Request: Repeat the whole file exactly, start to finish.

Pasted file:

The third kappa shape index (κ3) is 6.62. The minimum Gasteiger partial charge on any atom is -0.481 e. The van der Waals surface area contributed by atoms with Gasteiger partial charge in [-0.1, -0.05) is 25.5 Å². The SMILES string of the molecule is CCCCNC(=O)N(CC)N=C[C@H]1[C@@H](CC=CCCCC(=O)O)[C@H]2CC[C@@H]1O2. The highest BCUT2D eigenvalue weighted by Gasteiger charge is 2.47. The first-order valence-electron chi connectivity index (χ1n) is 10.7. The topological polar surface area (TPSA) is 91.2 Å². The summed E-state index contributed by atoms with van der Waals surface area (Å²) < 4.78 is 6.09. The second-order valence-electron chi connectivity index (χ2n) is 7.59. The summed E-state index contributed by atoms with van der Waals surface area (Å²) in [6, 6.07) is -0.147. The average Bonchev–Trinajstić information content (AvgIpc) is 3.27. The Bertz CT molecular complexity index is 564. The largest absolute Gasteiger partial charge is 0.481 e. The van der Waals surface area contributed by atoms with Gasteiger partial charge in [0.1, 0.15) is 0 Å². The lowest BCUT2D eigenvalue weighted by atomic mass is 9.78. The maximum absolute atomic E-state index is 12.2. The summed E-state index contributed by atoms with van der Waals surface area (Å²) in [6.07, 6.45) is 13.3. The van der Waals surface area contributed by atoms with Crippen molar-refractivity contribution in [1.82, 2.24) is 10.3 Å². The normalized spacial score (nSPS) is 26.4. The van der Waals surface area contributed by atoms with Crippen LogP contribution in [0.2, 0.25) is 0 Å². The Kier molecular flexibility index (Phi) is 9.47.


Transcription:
The third kappa shape index (κ3) is 6.62. The minimum Gasteiger partial charge on any atom is -0.481 e. The van der Waals surface area contributed by atoms with Gasteiger partial charge in [-0.1, -0.05) is 25.5 Å². The SMILES string of the molecule is CCCCNC(=O)N(CC)N=C[C@H]1[C@@H](CC=CCCCC(=O)O)[C@H]2CC[C@@H]1O2. The highest BCUT2D eigenvalue weighted by Gasteiger charge is 2.47. The first-order valence-electron chi connectivity index (χ1n) is 10.7. The topological polar surface area (TPSA) is 91.2 Å². The summed E-state index contributed by atoms with van der Waals surface area (Å²) < 4.78 is 6.09. The second-order valence-electron chi connectivity index (χ2n) is 7.59. The summed E-state index contributed by atoms with van der Waals surface area (Å²) in [6, 6.07) is -0.147. The average Bonchev–Trinajstić information content (AvgIpc) is 3.27. The Bertz CT molecular complexity index is 564. The largest absolute Gasteiger partial charge is 0.481 e. The van der Waals surface area contributed by atoms with Gasteiger partial charge in [0.1, 0.15) is 0 Å². The lowest BCUT2D eigenvalue weighted by atomic mass is 9.78. The maximum absolute atomic E-state index is 12.2. The summed E-state index contributed by atoms with van der Waals surface area (Å²) in [6.07, 6.45) is 13.3. The van der Waals surface area contributed by atoms with Crippen molar-refractivity contribution in [1.82, 2.24) is 10.3 Å². The normalized spacial score (nSPS) is 26.4. The van der Waals surface area contributed by atoms with Crippen LogP contribution in [0.2, 0.25) is 0 Å². The Kier molecular flexibility index (Phi) is 9.47.